Sam Wilson has not had an easy time of it during his short stint with the shield. He’s basically operating on a shoestring budget out of the basement of a neighborhood church, with only two (testy) people on his staff and no resources. He’s on the “wrong” side of an ideological difference with his best friend and former mentor, Steve Rogers; that same difference has caused most of the public to turn against him. And, for four issues, he was transformed into a wolf/human hybrid against his will by a mad doctor.
Fortunately for us, Sam’s trouble is our delight. The first six issues of Sam Wilson: Captain America makes a bold statement about how he handles the responsibility of being a symbol; writer Nick Spencer positions Wilson as a superhero in an intensely divided country, so no matter what he does he’s going to piss off half the population. Still, Wilson takes a stand even though it’s unpopular, because he’s learned the only lesson worth knowing from Rogers. In order to be worthy of the costume, you have to live up to your morals unflinchingly.
What makes Sam so interesting as Cap is that his morality is so different from Steve’s. Their big rift comes from the fallout of learning that SHIELD has been working on a Cosmic Cube that has the power to reshape reality. The person who leaked this information, an Edward Snowden-type known only as The Whisperer, was nearly caught until Sam helped him — he believed that blowing the whistle on SHIELD’s activities is a public service that he shouldn’t be punished for. Rogers, on the other hand, thinks that though The Whisperer did the right thing, he should still be brought to trial for his actions. Wilson doesn’t believe it’s possible to trust due process in this case, but Rogers does. It’s the difference between Lawful Good and Neutral Good.
That rift deepens when Wilson takes on a militia appointing themselves as border patrol to stop the flow of illegal immigrants, and it’s there he discovers people are being taken and experimented on by Dr. Malus. On the run from SHIELD and Rogers, Wilson is captured and turned into Cap-Wolf, which is the real reason you folks should get these issues. Of course.
Wilson’s investigation takes him through the business world, where Serpent Solutions is making a power-play on behalf of other corporations. The commentary on the current state of corporate politics is a little more ham-fisted, but Sam’s resolution of the arc is surprising yet pragmatic; what I love about the way the story winds down is his realization that ideals don’t happen in a vacuum. Choices have far-reaching consequences, because at this point of American life everything is connected. You can’t advance your morality without stepping on a political landmine, and those politics are deeply influenced by gigantic corporate interests whose success and failure affect the livelihood of millions. If you shut down one thing, you begin a cascade that quickly spirals outside of your control.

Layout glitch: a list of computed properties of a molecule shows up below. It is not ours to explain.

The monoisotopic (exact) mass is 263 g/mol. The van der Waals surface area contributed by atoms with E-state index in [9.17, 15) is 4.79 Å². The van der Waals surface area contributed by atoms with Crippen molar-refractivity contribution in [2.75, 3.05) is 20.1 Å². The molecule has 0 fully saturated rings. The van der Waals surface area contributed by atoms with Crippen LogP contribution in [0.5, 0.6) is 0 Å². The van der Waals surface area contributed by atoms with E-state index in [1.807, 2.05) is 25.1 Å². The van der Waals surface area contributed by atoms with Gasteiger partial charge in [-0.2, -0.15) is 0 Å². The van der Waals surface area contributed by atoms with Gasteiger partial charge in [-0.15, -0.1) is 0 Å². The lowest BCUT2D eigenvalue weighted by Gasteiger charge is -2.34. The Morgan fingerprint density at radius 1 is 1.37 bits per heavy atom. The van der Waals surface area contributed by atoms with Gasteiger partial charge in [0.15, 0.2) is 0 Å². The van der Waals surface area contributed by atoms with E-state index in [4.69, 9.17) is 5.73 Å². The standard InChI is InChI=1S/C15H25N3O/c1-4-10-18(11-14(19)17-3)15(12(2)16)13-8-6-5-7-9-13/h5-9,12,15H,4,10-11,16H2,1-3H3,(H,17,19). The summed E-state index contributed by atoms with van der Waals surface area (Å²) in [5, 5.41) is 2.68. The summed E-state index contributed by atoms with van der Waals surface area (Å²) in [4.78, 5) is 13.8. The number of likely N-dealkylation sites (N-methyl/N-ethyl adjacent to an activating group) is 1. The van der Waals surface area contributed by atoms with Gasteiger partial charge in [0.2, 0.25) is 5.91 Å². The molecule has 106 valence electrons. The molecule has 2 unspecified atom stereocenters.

Steve Rogers and Sam Wilson have different ways of reacting to the system. Rogers’ Captain America was wholly inspirational; he wanted to be the physical embodiment of the best principles America was founded upon. He believes that the system works, but only as long as the people within it strive for the ideals they serve to the best of their ability. Wilson’s Captain America isn’t so sure; he believes that the system is rigged and leaves out a lot of people who can’t defend themselves against it, and those are the people he wishes to serve.
The Whisperer is the embodiment of that difference in opinion. Since Steve believes in the system, he believes that he can convince people to do the right thing and justice will prevail. But Wilson understands that even if they win in the courtroom, other connected threads will act to preserve the status quo however it can. The system will protect its own, and Steve is inextricably tied to it. Sam has always been an outsider, so his morality doesn’t depend on that allegiance.
So who IS Captain America these days? What interest does he serve? As our understanding of the government shifts and our ideas about what it should and should not be doing changes, every once in a while we need to step back and check on that. I love that Nick Spencer is really diving into that through Sam’s turbulent first days on the job, and I’m really curious how Wilson’s journey continues. There is going to be a lot more fighting for him coming up — Avengers: Standoff is getting into full-swing, and there won’t even be time to take a breath before Civil War II lights up comic stores this summer. Somewhere in all of that, Steve Rogers will don the mantle of Captain America once more, giving us two versions of the hero serving two different visions of America.
Maybe, at this point, that’s the best we can hope for.